On July 25, 2023, the North Atlantic sea surface reached a record high temperature of 24.9°C. The previous record was in early September 2022, when the temperature peaked at 24.89°C, according to NOAA scientist Xungang Yin and as illustrated by the image below.
In previous years, a La Niña was suppressing temperatures, whereas El Niño is now pushing up temperatures. Arctic sea ice typically reaches its minimum extent about half September. We are facing huge sea ice loss over the coming weeks.
Temperatures are very high (and rising) and the following eight points contribute to this rise:
1. Emissions are high and greenhouse gas levels keep rising, and this is increasing Earth's Energy Imbalance. Oceans take up 89% of the extra heat.
2. El Niño is pushing up temperatures, whereas in previous years La Niña was suppressing temperatures. Moving from the bottom of a La Niña to the peak of a strong El Niño could make a difference of more than half a degree Celsius, as discussed in an earlier post.
In February 2016, when there was a strong El Niño, the temperature on land was 3.28°C (5.904°F) hotter than 1880-1896, and 3.68°C (6.624°F) hotter than February 1880 on land. Note that 1880-1896 is not pre-industrial, the difference will be even larger when using a genuinely pre-industrial base.
If this trend continues, the rise in sunspots forcing from May 2020 to July 2025 may well make a global temperature difference of more than 0.25°C, a recent analysis found.
4. A submarine volcano eruption near Tonga in January 2022 did add a huge amount of water vapor to the atmosphere, as discussed in an earlier post and also at facebook.
5. Aerosol changes are also contributing to the temperature rise, such as less Sahara dust than usual and less sulfur aerosols that are co-emitted with fossil fuel combustion, which previously masked the full impact of greenhouse gases.
8. Increased stratification, as temperatures rise, combines with increased meltwater and with stronger evaporation over the North Atlantic and stronger precipitation further down the path of the Gulf Stream. This threatens to result in the formation of a freshwater lid on top of the North Atlantic, enabling more hot water to flow underneath this lid into the Arctic Ocean, further increasing the methane threat.
These are just three out of numerous developments that could unfold in the Arctic soon, such as tipping points getting crossed and feedbacks starting to kick in with greater ferocity, as discussed in an earlier post.
|Latent heat loss, feedback #14 on the Feedbacks page|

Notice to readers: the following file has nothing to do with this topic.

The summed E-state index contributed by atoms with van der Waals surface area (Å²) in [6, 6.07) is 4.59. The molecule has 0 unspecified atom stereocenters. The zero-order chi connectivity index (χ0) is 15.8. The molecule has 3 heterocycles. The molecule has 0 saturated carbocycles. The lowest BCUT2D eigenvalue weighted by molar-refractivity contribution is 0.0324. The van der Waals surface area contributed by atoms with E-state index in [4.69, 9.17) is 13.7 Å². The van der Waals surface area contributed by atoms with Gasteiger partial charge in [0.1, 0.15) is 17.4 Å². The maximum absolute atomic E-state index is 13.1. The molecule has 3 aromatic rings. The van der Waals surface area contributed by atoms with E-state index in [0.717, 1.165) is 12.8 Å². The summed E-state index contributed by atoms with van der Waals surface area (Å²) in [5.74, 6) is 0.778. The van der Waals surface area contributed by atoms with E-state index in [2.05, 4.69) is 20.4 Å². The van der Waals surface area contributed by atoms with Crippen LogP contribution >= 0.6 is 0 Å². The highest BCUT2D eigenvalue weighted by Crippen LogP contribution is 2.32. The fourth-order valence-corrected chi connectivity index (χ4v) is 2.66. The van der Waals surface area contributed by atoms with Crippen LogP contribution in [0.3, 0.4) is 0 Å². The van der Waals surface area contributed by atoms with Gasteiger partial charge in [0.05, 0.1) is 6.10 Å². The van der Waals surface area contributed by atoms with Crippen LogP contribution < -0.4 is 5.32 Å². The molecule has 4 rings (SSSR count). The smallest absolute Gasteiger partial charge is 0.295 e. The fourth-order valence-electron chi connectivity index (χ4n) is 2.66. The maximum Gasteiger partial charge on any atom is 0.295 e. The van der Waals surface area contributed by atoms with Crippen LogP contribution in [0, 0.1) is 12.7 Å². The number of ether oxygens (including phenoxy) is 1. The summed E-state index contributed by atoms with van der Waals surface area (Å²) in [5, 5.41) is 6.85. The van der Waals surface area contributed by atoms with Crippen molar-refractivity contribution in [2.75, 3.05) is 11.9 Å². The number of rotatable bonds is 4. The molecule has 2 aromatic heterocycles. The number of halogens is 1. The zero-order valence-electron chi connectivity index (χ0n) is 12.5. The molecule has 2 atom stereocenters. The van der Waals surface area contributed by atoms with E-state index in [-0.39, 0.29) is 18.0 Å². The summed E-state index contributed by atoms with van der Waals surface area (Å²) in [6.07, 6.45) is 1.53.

Syee Weldeab et al., in a 2022 study, looked at the early part (128,000 to 125,000 years ago) of the penultimate interglacial, the Eemian, when meltwater from Greenland caused a weakening of the Atlantic meridional overturning circulation (AMOC). “What happens when you put a large amount of fresh water into the North Atlantic is basically it disturbs ocean circulation and reduces the advection of cold water into the intermediate depth of the tropical Atlantic, and as a result warms the waters at this depth,” he said. “We show a hitherto undocumented and remarkably large warming of water at intermediate depths, exhibiting a temperature increase of 6.7°C from the average background value,” Weldeab said.
Weldeab and colleagues used carbon isotopes (13C/12C) in the shells of microorganisms to uncover the fingerprint of methane release and methane oxidation across the water column. “This is one of several amplifying climatic feedback processes where a warming climate caused accelerated ice sheet melting,” he said. “The meltwater weakened the ocean circulation and, as a consequence, the waters at intermediate depth warmed significantly, leading to destabilization of shallow subsurface methane hydrates and release of methane, a potent greenhouse gas.”
The situation is dire and is getting more dire every day, which calls for a Climate Emergency Declaration and implementation of comprehensive and effective action, as described in the Climate Plan with an update at Transforming Society.
• Climate Reanalyzer - sea surface temperature
• University of Bremen - Arctic sea ice
• A Prehistoric Climate Feedback Loop - Paleoclimatologist uncovers an ancient climate feedback loop that accelerated the effects of Earth's last warming episode (news release)
• NOAA - Global Monitoring Laboratory - Barrow, Alaska
• Moistening Atmosphere
• Albedo, latent heat, insolation and more
• Latent Heat
• Blue Ocean Event
• Climate Plan
• Will there be Arctic sea ice left in September 2023?
• Dire situation gets more dire every day
• Transforming Society
• Climate Emergency Declaration